Saturn's apparent magnitude as watched from Uranus is +3.228. Jupiter's orbit is further in towards the sun. Can we expect its apparent magnitude to be greater than Saturn's, or is it in fact lesser? (Less is brighter in the world of apparent magnitudes apparently)
I started Stellarium on my computer and pressed F6 to bring up the "Location" window.
Then I changed the planet to "Uranus", and marvelled at the view of the many rings and many moons from the planet's "surface"
For convenience I clicked the buttons to remove the ground and the atmosphere. then I found and clicked on Saturn. It had a magnitude of 3.74. I then pressed F5 to get a time window and stepped one month at a time while watching the change in Saturn's brightness. The maximum I could get was +3.55 (in 2042) though it is believable that it could get brighter at a more favourable elongation in it's elliptical orbit. I also noted that as Saturn passes in front of the sun, its magnitude gets much less, well below naked eye.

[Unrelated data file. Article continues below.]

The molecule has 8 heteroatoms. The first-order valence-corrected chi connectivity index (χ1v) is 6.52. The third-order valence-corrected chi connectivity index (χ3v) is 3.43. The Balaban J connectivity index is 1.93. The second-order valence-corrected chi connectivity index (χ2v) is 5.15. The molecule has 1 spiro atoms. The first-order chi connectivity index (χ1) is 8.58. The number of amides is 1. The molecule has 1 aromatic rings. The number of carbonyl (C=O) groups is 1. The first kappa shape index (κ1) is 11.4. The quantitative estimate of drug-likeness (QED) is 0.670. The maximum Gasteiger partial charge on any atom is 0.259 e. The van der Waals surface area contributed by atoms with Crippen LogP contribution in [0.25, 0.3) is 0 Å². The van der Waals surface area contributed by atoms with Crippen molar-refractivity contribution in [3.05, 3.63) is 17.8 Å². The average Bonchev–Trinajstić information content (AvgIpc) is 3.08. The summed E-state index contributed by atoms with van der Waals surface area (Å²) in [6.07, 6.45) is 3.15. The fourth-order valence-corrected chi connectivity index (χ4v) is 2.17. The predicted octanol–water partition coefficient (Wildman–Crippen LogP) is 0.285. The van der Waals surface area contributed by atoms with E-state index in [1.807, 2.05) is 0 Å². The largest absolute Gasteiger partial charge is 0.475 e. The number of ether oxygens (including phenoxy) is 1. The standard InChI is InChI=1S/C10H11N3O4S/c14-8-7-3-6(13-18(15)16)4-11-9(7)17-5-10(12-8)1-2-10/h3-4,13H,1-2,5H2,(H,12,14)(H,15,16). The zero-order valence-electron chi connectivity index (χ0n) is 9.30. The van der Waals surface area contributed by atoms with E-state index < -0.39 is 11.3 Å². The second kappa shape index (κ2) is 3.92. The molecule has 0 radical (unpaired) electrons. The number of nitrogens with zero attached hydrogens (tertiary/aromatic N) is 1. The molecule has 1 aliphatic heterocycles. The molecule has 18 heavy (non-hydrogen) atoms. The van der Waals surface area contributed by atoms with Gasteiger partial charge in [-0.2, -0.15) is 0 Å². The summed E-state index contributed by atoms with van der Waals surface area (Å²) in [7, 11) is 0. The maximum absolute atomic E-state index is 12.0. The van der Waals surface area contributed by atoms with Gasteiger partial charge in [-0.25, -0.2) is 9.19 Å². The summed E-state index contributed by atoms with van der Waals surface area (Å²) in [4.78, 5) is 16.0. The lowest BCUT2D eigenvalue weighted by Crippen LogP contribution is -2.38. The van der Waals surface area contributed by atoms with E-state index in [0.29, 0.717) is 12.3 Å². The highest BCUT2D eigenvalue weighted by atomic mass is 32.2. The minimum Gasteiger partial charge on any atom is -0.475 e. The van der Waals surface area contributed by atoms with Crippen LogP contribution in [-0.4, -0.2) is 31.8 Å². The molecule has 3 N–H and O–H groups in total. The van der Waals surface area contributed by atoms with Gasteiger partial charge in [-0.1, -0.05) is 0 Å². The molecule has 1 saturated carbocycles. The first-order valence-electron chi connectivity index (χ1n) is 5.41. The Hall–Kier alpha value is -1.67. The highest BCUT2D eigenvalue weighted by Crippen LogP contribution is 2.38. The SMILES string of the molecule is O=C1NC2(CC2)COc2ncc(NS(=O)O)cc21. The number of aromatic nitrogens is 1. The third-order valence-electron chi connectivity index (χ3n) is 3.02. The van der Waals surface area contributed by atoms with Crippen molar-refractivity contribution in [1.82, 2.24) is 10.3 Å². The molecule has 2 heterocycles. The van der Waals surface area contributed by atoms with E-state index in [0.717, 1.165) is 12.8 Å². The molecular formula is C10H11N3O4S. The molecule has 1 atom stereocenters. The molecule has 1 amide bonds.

I then repeated with Jupiter. It has a maximum brightness of +1.55 (in about 2031) but again, it is believable that it would be brighter at a more favourable elongation.
At its brightest, Jupiter is a lot brighter than Saturn when viewed from Uranus.